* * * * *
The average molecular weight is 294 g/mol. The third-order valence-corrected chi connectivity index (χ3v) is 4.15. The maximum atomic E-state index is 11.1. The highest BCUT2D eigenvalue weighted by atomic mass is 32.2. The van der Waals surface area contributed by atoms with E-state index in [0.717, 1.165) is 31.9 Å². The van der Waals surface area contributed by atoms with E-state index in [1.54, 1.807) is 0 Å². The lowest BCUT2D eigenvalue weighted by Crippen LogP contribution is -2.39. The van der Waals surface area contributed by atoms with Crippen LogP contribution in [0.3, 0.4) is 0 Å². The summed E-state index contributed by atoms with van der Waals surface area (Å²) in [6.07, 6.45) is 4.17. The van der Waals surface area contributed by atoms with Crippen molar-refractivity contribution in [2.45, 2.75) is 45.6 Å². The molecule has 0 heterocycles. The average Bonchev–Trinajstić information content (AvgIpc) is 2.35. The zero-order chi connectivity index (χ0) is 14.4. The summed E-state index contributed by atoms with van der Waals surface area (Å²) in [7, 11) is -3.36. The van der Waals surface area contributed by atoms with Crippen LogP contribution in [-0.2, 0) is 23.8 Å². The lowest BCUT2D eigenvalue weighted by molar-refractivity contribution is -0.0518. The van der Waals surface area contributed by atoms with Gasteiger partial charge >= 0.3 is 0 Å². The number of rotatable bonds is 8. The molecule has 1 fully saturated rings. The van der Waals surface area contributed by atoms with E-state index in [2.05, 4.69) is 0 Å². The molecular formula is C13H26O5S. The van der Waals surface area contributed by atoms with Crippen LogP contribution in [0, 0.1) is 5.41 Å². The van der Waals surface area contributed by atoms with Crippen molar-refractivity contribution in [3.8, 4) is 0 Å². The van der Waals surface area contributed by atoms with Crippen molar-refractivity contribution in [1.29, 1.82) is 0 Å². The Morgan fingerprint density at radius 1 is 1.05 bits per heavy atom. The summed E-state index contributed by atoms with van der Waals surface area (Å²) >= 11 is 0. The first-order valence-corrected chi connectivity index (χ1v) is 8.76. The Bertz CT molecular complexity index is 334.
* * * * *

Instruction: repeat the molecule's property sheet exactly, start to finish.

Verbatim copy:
The average molecular weight is 294 g/mol. The third-order valence-corrected chi connectivity index (χ3v) is 4.15. The maximum atomic E-state index is 11.1. The highest BCUT2D eigenvalue weighted by atomic mass is 32.2. The van der Waals surface area contributed by atoms with E-state index in [0.717, 1.165) is 31.9 Å². The van der Waals surface area contributed by atoms with E-state index in [1.54, 1.807) is 0 Å². The lowest BCUT2D eigenvalue weighted by Crippen LogP contribution is -2.39. The van der Waals surface area contributed by atoms with Crippen LogP contribution in [0.3, 0.4) is 0 Å². The summed E-state index contributed by atoms with van der Waals surface area (Å²) in [6.07, 6.45) is 4.17. The van der Waals surface area contributed by atoms with Crippen molar-refractivity contribution in [2.45, 2.75) is 45.6 Å². The molecule has 0 heterocycles. The average Bonchev–Trinajstić information content (AvgIpc) is 2.35. The zero-order chi connectivity index (χ0) is 14.4. The summed E-state index contributed by atoms with van der Waals surface area (Å²) in [7, 11) is -3.36. The van der Waals surface area contributed by atoms with Crippen LogP contribution in [-0.2, 0) is 23.8 Å². The lowest BCUT2D eigenvalue weighted by molar-refractivity contribution is -0.0518. The van der Waals surface area contributed by atoms with Gasteiger partial charge >= 0.3 is 0 Å². The number of rotatable bonds is 8. The molecule has 1 fully saturated rings. The van der Waals surface area contributed by atoms with E-state index in [2.05, 4.69) is 0 Å². The molecular formula is C13H26O5S. The van der Waals surface area contributed by atoms with Crippen LogP contribution in [0, 0.1) is 5.41 Å². The van der Waals surface area contributed by atoms with Crippen molar-refractivity contribution in [3.8, 4) is 0 Å². The van der Waals surface area contributed by atoms with Crippen molar-refractivity contribution in [1.29, 1.82) is 0 Å². The Morgan fingerprint density at radius 1 is 1.05 bits per heavy atom. The summed E-state index contributed by atoms with van der Waals surface area (Å²) >= 11 is 0. The first-order valence-corrected chi connectivity index (χ1v) is 8.76. The Bertz CT molecular complexity index is 334.